Lincoln Center’s Mostly Mozart – Louis Langrée conducts Haydn, Schnittke & the Haffner Symphony – Steven Osborne plays Shostakovich

Overture in D
Piano Concerto No.2 in F, Op.102
Moz-Art à la Haydn
Symphony No.35 in D, K385 (Haffner)

Steven Osborne (piano)

Mostly Mozart Festival Orchestra
Louis Langrée

Reviewed by: Susan Stempleski

Reviewed: 9 August, 2019
Venue: David Geffen Hall, Lincoln Center, New York City

Louis Langrée rehearses Steven Osborne with Mostly Mozart Festival OrchestraPhotograph: Twitter @jkhausenThis final and festive MM 2019 program – cleverly framing two playfully-spirited twentieth-century works with a pair of equally light-hearted compositions from the eighteenth-century – brimmed with good humor and joy.

The concert opened on a zippy note with an exuberant account of Haydn’s Overture in D, a brief and fragmentary piece belonging to a now-lost opera, but which the ever-economical composer circulated as a self-contained work and as part of Symphony 62. It also shows up as an alternate Finale in some editions of Symphony 53.

Next Steven Osborne delivered an articulate and electrifying rendition of Shostakovich’s Second Piano Concerto, a piece written as a nineteenth-birthday present for the composer’s son, Maxim. The rollicking outer movements bristled with wit and rhythmic vitality, and with wonderfully supportive accompaniment from Louis Langrée and the MMFO, the ravishingly beautiful, richly romantic central Andante was allowed to unfold with extraordinarily moving tenderness. Osborne offered an encore: a melting adaptation (his own) of Bill Evans’s arrangement of My Foolish Heart.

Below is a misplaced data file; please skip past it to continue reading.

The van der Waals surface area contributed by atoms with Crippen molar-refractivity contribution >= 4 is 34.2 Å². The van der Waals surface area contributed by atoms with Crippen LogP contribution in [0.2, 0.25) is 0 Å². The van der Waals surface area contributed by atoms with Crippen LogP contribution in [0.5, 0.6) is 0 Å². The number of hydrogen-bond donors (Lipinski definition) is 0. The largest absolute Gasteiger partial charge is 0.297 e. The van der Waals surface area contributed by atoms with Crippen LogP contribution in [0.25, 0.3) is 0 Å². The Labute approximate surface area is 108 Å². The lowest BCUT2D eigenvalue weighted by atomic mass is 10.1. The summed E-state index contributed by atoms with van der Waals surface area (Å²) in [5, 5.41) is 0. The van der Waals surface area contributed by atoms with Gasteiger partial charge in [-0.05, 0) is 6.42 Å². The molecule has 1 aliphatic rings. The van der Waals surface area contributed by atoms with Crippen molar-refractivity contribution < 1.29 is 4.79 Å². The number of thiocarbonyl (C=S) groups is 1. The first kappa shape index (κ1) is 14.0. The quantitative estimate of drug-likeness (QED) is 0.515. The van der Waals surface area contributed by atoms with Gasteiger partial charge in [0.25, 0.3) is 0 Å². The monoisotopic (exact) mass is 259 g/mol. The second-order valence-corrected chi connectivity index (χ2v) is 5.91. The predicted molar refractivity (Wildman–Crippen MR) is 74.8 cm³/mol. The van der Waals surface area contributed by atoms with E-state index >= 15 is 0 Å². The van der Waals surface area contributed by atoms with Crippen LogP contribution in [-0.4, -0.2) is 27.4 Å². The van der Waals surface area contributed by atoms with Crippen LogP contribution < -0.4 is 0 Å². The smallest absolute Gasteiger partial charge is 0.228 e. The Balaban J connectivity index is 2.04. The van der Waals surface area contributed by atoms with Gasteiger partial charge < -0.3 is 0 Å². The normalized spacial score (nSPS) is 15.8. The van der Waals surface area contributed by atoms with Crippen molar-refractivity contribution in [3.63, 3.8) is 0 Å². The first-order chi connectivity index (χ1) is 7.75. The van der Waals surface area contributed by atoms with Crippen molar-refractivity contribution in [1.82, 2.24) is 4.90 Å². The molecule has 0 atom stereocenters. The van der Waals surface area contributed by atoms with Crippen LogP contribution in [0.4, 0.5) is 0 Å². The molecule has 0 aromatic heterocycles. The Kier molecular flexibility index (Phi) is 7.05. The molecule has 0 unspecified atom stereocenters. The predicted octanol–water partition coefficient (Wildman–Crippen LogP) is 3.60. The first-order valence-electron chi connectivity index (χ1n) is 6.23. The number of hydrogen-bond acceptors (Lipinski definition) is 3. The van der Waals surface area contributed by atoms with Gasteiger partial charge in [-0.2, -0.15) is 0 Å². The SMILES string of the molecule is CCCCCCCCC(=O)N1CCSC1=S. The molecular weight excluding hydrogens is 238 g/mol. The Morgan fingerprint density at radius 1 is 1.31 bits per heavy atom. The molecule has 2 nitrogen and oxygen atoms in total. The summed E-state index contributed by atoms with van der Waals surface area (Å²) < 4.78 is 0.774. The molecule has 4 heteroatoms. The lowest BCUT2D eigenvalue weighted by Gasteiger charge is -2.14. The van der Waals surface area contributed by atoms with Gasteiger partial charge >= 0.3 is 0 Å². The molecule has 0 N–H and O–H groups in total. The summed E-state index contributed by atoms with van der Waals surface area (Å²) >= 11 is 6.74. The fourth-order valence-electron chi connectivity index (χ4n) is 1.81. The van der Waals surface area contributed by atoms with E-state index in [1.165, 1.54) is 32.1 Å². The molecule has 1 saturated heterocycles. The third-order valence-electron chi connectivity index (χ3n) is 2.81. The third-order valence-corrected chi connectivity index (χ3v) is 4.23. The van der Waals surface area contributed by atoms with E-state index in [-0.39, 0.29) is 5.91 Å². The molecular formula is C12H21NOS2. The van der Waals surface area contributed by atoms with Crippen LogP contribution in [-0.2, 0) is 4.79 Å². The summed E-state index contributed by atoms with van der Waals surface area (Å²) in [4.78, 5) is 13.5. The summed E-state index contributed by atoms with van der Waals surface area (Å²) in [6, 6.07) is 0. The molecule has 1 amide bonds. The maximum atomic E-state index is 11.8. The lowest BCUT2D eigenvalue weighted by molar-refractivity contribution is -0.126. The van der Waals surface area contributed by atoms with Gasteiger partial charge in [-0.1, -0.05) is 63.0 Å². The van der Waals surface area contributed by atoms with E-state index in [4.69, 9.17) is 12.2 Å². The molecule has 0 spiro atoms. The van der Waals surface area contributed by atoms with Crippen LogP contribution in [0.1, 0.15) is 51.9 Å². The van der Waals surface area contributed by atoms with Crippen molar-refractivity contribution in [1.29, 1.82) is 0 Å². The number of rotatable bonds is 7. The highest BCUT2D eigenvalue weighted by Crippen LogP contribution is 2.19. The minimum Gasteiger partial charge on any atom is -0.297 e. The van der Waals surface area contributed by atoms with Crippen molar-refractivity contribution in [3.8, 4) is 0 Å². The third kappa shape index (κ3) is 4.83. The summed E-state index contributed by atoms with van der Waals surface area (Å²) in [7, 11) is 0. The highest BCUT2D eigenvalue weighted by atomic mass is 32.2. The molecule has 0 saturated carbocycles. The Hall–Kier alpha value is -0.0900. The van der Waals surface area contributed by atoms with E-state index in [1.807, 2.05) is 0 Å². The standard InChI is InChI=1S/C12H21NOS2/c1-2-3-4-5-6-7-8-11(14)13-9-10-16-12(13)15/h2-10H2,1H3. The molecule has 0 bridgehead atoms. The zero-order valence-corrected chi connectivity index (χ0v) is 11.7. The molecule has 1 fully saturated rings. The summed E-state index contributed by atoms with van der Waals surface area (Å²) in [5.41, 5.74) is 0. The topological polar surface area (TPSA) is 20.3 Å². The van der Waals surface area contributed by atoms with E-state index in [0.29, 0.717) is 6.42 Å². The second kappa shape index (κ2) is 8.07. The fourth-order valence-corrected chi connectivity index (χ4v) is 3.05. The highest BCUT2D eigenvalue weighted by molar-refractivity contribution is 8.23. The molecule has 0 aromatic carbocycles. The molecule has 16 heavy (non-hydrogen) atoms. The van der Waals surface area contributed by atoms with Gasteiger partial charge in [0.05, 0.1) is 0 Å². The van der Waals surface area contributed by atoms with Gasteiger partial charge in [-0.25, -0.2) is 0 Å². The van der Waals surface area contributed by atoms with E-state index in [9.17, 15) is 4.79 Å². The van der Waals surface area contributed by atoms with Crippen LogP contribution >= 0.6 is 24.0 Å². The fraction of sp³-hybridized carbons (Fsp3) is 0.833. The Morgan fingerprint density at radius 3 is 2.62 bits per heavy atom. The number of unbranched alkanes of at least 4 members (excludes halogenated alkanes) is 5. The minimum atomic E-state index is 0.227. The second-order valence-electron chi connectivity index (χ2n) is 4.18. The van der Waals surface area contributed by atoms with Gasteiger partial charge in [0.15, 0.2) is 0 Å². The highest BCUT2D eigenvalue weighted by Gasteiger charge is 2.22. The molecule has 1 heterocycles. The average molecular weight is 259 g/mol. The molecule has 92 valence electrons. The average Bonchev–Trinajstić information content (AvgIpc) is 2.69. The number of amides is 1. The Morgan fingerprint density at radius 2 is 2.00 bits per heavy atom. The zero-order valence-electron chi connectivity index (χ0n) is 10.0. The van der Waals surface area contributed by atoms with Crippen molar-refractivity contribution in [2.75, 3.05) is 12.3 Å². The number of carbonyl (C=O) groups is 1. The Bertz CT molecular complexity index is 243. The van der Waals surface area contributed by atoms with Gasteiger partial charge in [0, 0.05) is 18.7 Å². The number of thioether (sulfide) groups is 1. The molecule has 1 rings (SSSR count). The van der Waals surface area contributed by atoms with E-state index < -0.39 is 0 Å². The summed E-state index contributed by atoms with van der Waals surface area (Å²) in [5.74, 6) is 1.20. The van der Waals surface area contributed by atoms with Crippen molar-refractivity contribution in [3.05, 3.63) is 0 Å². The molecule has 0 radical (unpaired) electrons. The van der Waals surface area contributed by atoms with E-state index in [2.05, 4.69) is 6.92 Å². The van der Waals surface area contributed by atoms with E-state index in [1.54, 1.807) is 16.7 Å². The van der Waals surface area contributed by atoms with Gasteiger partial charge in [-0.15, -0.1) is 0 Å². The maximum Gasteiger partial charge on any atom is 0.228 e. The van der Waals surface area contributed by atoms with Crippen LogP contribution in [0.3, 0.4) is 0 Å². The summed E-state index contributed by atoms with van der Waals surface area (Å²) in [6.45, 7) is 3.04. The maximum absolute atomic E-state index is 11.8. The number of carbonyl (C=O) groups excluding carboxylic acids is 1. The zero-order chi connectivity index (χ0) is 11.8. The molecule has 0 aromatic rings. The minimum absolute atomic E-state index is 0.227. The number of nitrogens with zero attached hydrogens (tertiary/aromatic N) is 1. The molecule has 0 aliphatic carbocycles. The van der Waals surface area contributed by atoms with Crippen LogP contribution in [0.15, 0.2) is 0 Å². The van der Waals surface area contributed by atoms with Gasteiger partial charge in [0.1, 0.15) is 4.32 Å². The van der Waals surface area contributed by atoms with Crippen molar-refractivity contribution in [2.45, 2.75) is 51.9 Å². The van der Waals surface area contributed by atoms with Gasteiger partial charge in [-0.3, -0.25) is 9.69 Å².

Following intermission, another Soviet-era work: Alfred Schnittke’s poly-stylistic Moz-Art à la Haydn, a highly animated pastiche based on a fragment by Mozart, scored for two (frequently dueling) violins and an ensemble of two groups of four violins, with two cellos and a double bass seated at the rear of the platform. The piece opened in nearly complete darkness – the only things visible being a barely spotlighted Langrée and the red Exit signs dotting the walls of the house – as pleasant-enough melody unfolded over more-unnerving material. When the lights went up, the conductor and musicians enthusiastically gave themselves over to Schnittke’s quirky music, as snippets of Mozart and Haydn emerged amid a continually unsettling texture from the mostly roving ensemble. At the end, the ten violinists left the stage one by one, leaving only the seated musicians, Langrée beating time as the lights dimmed again.

A spirited performance of the ‘Haffner’ Symphony concluded the evening, Langrée drawing crisp, buoyant playing.

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